Fri, 09 Sep 2022 08:54:08 CDT
Senior Farm and Ranch Broadcaster, Ron Hays, is visiting with Deputy Environmental Council for the National Cattlemen’s Beef Association, Mary Thomas Hart, talking about the Livestock Regulatory Protection Act.
“The Livestock Regulatory Protection Act is a piece of bipartisan legislation that was actually introduced at the beginning of 2021 by Senators Thune, Boseman, Sinema and Kelly from Arizona in an attempt to codify some language that we had in the appropriations package for about the last 12 years,” Hart said. “This bill seeks to codify language that protects livestock producers from regulation of greenhouse gas emissions under the clean air act.”
The LRPA is designed to be a deterrent, especially when it comes to those looking towards animal agriculture when it comes to methane.
“Especially in this administration, we have seen a real focus on climate change, on methane emissions, on greenhouse gas emissions regulation generally, and the EPA has really taken a strong stance on using the clean air act to regulate greenhouse gas emissions,” Hart said. “Now, they were smacked down by the Supreme Court earlier this year, but I think that when something like that happens, EPA just goes back to the drawing board. So, EPA just continues to look at the clean air act and say, ‘how can we use this to effectively regulate greenhouse gas emissions,’ and the more creative the agency gets, the more risk I think is presented to agriculture producers.”
While agricultural producers aren’t regulated under the Clean Air Act right now, Hart says it is still important to be proactive in terms of protection.
“We want to always make sure we are thinking a few steps ahead and that is what the Livestock Regulatory Protection Act would do,” Hart said. “This is certainly an interesting piece of legislation and there is a question about which committee has jurisdiction over it.”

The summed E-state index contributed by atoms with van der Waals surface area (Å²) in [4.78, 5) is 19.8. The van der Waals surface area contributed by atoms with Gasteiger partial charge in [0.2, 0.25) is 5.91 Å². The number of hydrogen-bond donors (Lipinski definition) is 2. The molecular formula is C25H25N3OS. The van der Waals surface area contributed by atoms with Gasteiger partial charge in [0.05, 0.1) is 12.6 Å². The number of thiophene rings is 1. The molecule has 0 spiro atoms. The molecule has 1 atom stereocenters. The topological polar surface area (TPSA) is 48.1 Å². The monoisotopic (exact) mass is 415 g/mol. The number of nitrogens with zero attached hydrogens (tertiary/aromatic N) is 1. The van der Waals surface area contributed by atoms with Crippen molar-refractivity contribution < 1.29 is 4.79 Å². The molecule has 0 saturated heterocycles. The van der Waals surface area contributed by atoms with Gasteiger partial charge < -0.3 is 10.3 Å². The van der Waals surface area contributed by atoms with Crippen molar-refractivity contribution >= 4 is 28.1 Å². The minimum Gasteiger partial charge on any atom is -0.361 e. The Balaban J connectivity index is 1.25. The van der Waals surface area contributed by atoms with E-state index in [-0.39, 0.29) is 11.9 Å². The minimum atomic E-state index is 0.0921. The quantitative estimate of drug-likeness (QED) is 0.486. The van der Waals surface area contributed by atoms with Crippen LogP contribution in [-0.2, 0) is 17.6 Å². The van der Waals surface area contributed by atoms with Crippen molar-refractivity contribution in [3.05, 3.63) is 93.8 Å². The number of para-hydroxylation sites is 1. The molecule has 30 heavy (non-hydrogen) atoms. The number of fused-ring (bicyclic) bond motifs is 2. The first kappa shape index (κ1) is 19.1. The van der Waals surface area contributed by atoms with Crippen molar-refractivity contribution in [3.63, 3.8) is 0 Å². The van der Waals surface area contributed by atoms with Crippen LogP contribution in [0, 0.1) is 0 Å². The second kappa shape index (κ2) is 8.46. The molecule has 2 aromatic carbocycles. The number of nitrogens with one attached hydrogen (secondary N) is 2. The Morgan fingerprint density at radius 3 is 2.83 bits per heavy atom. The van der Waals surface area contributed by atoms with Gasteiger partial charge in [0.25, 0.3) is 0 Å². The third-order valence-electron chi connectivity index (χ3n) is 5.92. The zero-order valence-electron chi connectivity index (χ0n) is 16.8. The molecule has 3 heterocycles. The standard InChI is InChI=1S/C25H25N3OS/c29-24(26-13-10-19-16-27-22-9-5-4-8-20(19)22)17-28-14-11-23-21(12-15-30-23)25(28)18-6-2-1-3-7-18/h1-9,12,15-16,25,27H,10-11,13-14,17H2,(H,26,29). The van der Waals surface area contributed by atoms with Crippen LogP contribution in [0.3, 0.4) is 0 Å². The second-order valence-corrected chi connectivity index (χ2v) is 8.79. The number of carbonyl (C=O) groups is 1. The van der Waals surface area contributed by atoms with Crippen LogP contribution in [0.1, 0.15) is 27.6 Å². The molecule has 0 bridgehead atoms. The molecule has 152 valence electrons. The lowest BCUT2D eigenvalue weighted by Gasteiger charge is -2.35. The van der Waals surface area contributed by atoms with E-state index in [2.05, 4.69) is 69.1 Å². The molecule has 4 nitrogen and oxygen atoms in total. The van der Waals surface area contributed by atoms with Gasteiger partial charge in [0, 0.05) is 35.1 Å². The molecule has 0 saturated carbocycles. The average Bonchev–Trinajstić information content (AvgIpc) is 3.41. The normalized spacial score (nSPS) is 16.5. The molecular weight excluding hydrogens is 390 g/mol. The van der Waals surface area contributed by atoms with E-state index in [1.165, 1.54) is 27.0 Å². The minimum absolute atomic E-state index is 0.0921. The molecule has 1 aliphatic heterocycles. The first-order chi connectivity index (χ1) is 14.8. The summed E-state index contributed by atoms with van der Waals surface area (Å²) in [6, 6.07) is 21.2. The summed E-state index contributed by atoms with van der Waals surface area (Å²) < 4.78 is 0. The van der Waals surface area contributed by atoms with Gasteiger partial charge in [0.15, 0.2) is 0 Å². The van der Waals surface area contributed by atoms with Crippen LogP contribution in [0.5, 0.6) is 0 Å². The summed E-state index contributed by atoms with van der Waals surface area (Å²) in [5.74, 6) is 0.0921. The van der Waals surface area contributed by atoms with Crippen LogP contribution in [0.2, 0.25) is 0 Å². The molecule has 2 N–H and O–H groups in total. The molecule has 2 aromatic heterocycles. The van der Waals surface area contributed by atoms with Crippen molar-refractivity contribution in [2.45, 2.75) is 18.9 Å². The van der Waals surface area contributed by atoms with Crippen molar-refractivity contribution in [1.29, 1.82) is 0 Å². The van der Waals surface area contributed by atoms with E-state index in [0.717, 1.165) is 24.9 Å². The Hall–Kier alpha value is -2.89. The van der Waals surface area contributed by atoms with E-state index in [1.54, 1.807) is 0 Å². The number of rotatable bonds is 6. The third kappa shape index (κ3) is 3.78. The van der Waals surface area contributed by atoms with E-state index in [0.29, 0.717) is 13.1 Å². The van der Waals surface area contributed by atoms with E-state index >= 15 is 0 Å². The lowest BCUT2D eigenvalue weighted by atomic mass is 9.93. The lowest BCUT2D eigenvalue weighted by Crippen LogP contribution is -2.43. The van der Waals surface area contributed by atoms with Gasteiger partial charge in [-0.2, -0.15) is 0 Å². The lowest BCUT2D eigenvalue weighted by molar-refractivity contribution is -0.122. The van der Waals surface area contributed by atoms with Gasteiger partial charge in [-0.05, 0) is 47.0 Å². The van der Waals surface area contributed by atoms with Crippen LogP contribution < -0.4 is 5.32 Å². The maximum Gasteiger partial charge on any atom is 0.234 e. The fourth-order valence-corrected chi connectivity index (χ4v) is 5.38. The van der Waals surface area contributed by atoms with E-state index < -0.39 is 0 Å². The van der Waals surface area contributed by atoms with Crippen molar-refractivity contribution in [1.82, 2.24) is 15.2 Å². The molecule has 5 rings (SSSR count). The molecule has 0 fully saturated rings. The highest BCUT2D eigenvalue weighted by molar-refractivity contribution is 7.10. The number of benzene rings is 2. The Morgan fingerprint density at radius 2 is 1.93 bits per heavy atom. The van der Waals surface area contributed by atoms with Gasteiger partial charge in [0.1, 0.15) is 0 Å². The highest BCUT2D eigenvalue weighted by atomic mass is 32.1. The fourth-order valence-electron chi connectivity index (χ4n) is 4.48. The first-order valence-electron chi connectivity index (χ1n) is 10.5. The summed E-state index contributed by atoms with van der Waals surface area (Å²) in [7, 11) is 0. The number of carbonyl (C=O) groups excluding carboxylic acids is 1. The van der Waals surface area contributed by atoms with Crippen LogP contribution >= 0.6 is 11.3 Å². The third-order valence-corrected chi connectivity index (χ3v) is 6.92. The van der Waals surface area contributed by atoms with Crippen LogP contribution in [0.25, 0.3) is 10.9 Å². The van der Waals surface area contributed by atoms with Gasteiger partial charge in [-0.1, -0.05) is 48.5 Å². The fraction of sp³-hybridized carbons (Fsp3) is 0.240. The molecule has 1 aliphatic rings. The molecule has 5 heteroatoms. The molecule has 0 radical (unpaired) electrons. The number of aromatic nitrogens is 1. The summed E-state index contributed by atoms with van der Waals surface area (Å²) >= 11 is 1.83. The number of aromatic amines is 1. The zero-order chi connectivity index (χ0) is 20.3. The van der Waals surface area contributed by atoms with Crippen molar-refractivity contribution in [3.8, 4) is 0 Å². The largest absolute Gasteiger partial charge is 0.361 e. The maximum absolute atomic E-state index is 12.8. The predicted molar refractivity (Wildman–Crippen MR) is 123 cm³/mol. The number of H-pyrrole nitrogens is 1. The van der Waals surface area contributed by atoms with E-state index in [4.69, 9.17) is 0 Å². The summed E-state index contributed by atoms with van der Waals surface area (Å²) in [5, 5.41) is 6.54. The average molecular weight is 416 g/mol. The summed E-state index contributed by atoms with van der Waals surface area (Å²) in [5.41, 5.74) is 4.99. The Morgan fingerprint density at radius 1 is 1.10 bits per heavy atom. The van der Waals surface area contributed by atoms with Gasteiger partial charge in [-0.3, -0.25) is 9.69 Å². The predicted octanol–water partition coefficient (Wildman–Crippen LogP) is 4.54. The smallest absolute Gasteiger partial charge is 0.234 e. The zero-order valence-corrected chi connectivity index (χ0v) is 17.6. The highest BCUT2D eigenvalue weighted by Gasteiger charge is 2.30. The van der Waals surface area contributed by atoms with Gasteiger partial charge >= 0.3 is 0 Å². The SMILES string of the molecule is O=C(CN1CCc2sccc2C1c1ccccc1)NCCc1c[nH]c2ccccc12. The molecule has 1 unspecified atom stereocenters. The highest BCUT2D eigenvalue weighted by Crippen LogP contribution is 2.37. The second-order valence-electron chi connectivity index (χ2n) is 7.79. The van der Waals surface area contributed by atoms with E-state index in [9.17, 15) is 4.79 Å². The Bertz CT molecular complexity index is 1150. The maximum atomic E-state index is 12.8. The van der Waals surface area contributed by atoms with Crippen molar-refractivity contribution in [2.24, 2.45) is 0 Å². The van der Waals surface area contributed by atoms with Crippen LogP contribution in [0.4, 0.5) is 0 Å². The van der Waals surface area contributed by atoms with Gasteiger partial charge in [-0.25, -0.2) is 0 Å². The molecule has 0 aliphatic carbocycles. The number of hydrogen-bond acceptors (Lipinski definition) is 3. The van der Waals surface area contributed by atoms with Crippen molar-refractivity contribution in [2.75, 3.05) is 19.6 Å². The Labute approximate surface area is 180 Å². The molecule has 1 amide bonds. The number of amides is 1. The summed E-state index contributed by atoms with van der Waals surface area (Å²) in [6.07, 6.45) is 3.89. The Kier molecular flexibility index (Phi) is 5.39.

At the end of the day, Hart said even though it is a bill that impacts agricultural producers, it is an environmentally related bill, so it would put a limitation on EPA, therefore it falls under the jurisdiction of the Environment and Public Works Committee.
“While the bill may not get passed into law before the end of the session, I think that it speaks really strongly to the importance of retaining this language in the annual appropriations package,” Hart said. “Showing that these provisions that protect farmers and ranchers are bipartisan in nature goes a long way to ensuring that the appropriations committee retains them in the final piece of legislation.”
There are two provisions, Hart said, in the appropriations package that have been there since 2009.
“One of those provisions is this bill’s language exactly,” Hart said. “It prevents EPA from regulating livestock greenhouse gas emissions under title 5 of the Clean Air Act. The other provision prevents EPA from collecting greenhouse gas emissions reporting from livestock producers across the country. So, those provisions are incredibly important and maintaining those provisions every year is one of our top priorities at NCBA.”
Click the LISTEN BAR below to listen to Ron Hays and Mary Thomas Hart talking about the Livestock Regulatory Protection Act.
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